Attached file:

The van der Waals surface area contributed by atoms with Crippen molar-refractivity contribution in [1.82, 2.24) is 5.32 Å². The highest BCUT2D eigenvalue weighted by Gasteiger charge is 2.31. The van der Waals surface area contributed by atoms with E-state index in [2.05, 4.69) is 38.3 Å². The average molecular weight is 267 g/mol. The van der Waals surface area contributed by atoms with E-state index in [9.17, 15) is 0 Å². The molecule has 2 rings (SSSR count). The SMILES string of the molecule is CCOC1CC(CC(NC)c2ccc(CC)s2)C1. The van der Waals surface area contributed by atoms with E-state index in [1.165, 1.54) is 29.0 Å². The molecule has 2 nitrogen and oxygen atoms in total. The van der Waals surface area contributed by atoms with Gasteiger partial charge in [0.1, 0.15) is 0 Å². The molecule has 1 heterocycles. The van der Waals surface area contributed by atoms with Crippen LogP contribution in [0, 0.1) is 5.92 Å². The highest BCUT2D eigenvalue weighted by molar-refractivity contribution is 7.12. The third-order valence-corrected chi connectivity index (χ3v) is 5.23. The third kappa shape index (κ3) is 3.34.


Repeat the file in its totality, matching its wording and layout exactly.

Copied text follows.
The van der Waals surface area contributed by atoms with Crippen molar-refractivity contribution in [1.82, 2.24) is 5.32 Å². The highest BCUT2D eigenvalue weighted by Gasteiger charge is 2.31. The van der Waals surface area contributed by atoms with E-state index in [2.05, 4.69) is 38.3 Å². The average molecular weight is 267 g/mol. The van der Waals surface area contributed by atoms with E-state index in [9.17, 15) is 0 Å². The molecule has 2 rings (SSSR count). The SMILES string of the molecule is CCOC1CC(CC(NC)c2ccc(CC)s2)C1. The van der Waals surface area contributed by atoms with E-state index in [1.165, 1.54) is 29.0 Å². The molecule has 2 nitrogen and oxygen atoms in total. The van der Waals surface area contributed by atoms with Gasteiger partial charge in [0.1, 0.15) is 0 Å². The molecule has 1 heterocycles. The van der Waals surface area contributed by atoms with Crippen LogP contribution in [0, 0.1) is 5.92 Å². The highest BCUT2D eigenvalue weighted by molar-refractivity contribution is 7.12. The third-order valence-corrected chi connectivity index (χ3v) is 5.23. The third kappa shape index (κ3) is 3.34.